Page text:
10. 10. Autism (con’t) B. Qualitative Impairment in Communication – AT LEAST ONE OF THE FOLLOWING 1. Delay in, or total lack of, the development of spoken language (not accompanied by an attempt to compensate through alternative modes of communication such as gesture or mime) 2. In individuals with adequate speech, marked impairment in the ability to initiate or sustain a conversation with others
    11. 11. 3. Stereotyped and repetitive use of language or idiosyncratic language 4. Lack of varied, spontaneous make-believe play or social imitative play appropriate to developmental level Autism (con’t)
    12. 12. Autism (con’t) C. Restrictive, Repetative and Stereotyped Patterns of Behavior - AT LEAST ONE OF THE FOLLOWING 1. Encompassing preoccupation with one or more stereotyped and restricted patterns of interest that is abnormal either in intensity or focus 2. Apparently inflexible adherence to specific, nonfunctional routines or rituals
    13. 13. 3. Stereotyped and repetitive motor mannerisms (e.g hand or finger flapping or twisting, or complex whole body movements) 4. Persistent preoccupation with parts of objects Autism (con’t)?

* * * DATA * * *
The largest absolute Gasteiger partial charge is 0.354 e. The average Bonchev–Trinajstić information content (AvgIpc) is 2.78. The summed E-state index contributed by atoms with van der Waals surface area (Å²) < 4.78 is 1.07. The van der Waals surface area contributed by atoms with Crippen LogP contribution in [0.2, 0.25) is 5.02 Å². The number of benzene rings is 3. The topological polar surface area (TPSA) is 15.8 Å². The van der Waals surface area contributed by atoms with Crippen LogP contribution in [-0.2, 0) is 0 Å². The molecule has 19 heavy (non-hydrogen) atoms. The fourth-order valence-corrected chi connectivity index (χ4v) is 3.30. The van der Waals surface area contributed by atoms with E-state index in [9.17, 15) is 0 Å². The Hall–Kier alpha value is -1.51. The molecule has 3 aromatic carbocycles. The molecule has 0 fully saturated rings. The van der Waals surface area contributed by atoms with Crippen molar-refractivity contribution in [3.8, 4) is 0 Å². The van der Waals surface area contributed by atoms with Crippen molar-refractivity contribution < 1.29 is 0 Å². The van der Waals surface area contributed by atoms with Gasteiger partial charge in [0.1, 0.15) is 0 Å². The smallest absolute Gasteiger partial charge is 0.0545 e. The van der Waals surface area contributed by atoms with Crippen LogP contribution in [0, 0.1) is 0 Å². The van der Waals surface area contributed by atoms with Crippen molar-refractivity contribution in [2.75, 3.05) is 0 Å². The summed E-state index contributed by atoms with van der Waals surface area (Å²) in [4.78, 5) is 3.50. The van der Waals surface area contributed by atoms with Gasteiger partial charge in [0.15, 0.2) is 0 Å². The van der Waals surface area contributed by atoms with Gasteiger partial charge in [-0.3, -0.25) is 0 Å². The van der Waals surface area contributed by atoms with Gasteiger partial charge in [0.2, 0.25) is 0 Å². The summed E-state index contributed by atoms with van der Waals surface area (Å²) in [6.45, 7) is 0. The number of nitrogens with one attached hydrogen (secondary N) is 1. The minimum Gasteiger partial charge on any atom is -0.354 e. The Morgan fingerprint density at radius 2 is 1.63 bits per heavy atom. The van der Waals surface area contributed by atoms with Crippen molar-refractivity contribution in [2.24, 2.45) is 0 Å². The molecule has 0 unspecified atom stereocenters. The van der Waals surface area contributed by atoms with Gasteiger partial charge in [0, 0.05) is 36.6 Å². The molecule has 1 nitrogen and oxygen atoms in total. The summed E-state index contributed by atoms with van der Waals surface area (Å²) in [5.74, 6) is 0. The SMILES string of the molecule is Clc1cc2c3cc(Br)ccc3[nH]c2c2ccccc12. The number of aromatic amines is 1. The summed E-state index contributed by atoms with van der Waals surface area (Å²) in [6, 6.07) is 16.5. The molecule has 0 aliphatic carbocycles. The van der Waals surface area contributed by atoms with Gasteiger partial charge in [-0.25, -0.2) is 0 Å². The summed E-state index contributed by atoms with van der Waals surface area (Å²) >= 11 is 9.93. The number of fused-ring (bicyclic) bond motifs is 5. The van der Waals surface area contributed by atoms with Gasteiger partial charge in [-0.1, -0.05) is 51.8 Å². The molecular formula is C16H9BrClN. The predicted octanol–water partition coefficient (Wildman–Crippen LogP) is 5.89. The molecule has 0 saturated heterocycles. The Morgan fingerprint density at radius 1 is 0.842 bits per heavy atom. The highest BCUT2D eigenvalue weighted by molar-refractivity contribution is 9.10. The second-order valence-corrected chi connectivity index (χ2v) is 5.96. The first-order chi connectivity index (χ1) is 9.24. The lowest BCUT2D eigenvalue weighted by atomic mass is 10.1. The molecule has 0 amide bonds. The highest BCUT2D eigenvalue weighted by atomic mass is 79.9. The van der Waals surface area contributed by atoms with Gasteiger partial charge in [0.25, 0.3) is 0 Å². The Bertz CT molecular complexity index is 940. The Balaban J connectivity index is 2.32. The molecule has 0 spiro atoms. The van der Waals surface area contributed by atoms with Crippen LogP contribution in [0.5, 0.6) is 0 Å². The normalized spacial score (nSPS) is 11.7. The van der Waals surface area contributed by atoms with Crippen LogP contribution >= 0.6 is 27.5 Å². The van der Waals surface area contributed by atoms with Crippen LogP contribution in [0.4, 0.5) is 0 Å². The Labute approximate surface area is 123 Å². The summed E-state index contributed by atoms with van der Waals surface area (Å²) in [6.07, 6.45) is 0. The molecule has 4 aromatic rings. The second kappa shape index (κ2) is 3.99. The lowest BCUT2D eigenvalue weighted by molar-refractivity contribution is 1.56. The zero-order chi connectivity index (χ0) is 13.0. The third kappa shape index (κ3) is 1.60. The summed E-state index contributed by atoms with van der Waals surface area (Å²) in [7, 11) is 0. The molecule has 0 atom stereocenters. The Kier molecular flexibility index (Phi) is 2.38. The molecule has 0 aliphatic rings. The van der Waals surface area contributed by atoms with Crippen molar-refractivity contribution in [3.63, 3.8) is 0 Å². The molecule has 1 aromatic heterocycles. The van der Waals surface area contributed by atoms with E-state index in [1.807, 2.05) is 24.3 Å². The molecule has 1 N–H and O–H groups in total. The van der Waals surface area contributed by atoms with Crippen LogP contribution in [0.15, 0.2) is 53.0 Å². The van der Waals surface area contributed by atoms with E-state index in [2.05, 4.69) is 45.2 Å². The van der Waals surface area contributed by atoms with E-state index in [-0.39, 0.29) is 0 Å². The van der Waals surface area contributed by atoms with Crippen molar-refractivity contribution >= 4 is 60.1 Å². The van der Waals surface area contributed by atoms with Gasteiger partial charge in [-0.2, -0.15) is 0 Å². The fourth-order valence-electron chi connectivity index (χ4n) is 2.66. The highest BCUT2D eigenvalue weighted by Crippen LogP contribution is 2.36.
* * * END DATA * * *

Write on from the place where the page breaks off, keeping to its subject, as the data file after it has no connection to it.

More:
14. 14. II. Delays or abnormal functioning in at least one of the following areas, with onset prior to age 3 years: A. social interaction B. language as used in social communication C. symbolic or imaginative play III. The disturbance is not better accounted for by Rett's Disorder or Childhood Disintegrative Disorder Autism (con’t)
    15. 15. Asperger’s Disorder? I. Same Social Impairments as Autism II. The level of language delay/communication is not as great as in Autism III. The disturbance causes clinically significant impairments in social, occupational, or other important areas of functioning.
    16. 16. Asperger’s Disorder (con’t) IV. There is no clinically significant delay in cognitive development or in the development of age-appropriate self help skills, adaptive behavior (other than in social interaction) and curiosity about the environment in childhood.
    17. 17. Early Symptoms 18 Months to 3 Years • Feeding problems, such as poor nursing ability. • Apathetic and unresponsive-showing little or no desire to being held and cuddled • Constant crying or the unusual absence if crying • Disinterest in people or surroundings • Repetitive movements such as hand shaking, prolonged rocking, head banging • Sleep problems • Insistence on being left alone